Alumni lecture: 'Trusts Law: Revision and Exam Technique'

26 April 2017, 12.00 PM - 26 April 2017, 1.00 PM

Mark Baxter

Priory Road Lecture Theatre

Mark Baxter is barrister specialising in traditional chancery work, especially contentious trusts, probate, and family provision, and the Court of Protection. Mark practices from the Chambers of Henry Harrod, 5 Stone Buildings, Lincoln’s Inn. Mark studied at the University of Bristol from 2002 to 2005 and obtained a first-class degree. While at Bristol, Mark won the Herbert Smith Third Year Mooting Competition, and represented Bristol in the ESU-Essex Court Inter-Varsity Moot Competition. He also won an external essay competition, the Maitland Essay Prize, run by Maitland Chambers.

After graduating, Mark attended BPP Law School in London to study for the Bar Vocational Course (as it was then known). In advance of commencing the BVC, Mark joined Lincoln’s Inn and was awarded a Hardwicke Scholarship and Lord Denning Scholarship, as well as an Accommodation Award, allowing him to live in Lincoln’s Inn while he studied. Mark was called to the Bar by Lincoln’s Inn in July 2006. Shortly before commencing Pupillage in October 2006, Lincoln’s Inn awarded Mark a Sunley Scholarship. Mark undertook his pupillage in his present chambers, and was taken on as a tenant at its successful completion in October 2007.

Since becoming a tenant, Mark’s practice has increasing focused on contentious work regarding disputes as to the estates of the deceased (in the Chancery Division of the High Court and in the specialist County Courts) and the estates of the living but mentally incapable (in the Court of Protection).

Notable recent cases include Swetenham v Walkley [2014] WTLR 845, where Mark successfully argued that the Deceased lived in the same household as the Claimant as her husband notwithstanding that he owned and often slept at his own separate house, Randall v Randall [2014] EWHC 3134 (Ch), where Mark successfully argued that the Claimant’s right under a consent order in matrimonial proceedings to share in his ex-wife’s inheritance from her mother was not a sufficient interest in the mother’s estate to give standing to challenge her Will, and Henein v Laffa (unreported), where Mark successfully proved a Will made two days before the Deceased’s death from terminal cancer, under which her husband was excluded entirely (having been the sole beneficiary of the previous Will) in favour of her son (who was present when instructions were given and the Will was executed), and established that the beneficial joint tenancy of the matrimonial home had been severed by notice around the same time. In May this year, Mark is due to appear in the Court of Appeal to respond to an appeal in Randall v Randall, in what will become the leading case on standing to bring contentious probate claims.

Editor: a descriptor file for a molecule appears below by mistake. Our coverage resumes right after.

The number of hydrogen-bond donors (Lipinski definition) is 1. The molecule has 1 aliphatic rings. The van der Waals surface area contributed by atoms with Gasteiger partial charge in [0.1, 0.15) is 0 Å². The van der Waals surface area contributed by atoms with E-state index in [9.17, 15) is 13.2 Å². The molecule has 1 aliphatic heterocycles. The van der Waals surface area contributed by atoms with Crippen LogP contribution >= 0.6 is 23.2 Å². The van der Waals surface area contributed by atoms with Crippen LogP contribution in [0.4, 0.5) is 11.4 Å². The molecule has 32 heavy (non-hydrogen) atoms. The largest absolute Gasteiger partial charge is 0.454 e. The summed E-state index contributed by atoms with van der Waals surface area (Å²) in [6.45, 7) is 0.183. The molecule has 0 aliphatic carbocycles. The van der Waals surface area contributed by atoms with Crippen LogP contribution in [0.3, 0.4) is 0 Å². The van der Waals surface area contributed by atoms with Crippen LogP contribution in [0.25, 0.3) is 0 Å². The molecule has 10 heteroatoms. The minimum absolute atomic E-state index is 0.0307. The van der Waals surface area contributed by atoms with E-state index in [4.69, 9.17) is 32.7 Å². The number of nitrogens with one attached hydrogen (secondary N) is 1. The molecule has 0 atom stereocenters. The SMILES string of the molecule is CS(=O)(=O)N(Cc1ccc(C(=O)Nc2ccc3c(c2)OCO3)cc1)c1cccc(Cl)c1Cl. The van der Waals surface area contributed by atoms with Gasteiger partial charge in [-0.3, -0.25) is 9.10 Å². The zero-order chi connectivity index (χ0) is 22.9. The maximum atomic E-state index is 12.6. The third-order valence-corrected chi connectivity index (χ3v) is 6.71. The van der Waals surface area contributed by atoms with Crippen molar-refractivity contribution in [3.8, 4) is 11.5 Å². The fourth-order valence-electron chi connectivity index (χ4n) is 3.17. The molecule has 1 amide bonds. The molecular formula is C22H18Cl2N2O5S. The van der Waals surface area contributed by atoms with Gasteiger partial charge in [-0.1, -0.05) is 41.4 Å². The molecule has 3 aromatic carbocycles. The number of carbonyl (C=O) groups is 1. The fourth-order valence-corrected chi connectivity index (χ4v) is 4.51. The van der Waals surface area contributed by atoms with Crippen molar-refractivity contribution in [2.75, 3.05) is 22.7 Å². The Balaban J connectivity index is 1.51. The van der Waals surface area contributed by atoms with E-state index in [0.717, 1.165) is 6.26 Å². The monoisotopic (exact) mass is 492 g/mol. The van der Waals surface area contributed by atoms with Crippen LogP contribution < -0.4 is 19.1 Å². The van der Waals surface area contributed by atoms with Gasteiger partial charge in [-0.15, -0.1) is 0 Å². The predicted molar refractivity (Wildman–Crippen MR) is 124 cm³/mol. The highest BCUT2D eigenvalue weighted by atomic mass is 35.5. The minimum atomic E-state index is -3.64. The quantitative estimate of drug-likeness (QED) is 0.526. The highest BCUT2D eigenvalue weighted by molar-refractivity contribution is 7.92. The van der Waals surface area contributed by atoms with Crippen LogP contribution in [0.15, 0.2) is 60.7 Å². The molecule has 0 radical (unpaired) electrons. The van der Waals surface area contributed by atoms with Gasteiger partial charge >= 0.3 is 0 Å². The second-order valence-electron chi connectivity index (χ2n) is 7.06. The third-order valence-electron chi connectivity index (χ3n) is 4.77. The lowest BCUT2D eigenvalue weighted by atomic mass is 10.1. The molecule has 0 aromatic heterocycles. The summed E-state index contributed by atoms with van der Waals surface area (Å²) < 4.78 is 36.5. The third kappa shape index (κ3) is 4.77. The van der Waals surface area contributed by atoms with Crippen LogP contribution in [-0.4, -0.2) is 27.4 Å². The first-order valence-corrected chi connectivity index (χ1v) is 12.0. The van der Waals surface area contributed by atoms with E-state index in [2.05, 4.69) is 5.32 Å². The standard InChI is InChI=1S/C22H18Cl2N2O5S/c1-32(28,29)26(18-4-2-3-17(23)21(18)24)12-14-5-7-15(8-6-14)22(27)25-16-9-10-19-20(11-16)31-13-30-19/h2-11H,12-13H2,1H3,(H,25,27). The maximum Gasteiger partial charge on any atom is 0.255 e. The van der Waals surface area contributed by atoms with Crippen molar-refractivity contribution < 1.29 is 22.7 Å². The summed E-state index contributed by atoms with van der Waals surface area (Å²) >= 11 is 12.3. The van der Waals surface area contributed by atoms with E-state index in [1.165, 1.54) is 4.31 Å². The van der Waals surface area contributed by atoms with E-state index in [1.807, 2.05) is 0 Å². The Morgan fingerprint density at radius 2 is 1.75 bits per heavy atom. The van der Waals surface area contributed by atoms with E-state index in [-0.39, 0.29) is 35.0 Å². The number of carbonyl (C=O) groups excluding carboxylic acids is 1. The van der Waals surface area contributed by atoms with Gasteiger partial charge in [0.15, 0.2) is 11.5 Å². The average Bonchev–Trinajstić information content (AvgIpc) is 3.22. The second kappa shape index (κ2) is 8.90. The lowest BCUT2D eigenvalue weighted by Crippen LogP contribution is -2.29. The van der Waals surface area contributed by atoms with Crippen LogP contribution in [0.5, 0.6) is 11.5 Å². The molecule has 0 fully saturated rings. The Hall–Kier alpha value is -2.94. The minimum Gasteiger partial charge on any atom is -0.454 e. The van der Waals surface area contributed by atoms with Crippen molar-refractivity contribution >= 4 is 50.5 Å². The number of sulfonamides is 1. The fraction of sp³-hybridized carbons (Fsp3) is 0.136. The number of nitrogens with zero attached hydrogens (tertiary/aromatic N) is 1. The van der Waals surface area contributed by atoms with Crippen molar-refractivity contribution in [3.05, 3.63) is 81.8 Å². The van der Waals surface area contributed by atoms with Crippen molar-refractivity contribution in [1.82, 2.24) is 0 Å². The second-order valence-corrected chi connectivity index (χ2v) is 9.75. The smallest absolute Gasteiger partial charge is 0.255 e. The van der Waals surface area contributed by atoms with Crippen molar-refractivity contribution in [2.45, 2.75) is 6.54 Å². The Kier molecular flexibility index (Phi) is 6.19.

Mark also advises on the administration of trusts and estates, including the capital tax aspects, and associated professional negligence. In 2009, Mark co-authored (with Penelope Reed QC and Martin Frost) Risk and Negligence in Wills, Estates, and Trusts, which looked at the liability of solicitors and others engaged in similar fields, such as will draftsmen, trustees, personal representatives, and advisors, to the administrators and beneficiaries of wills, estates, and trusts, as well as how to minimise the associated risks and deal with things going wrong. A second edition was published in 2014.

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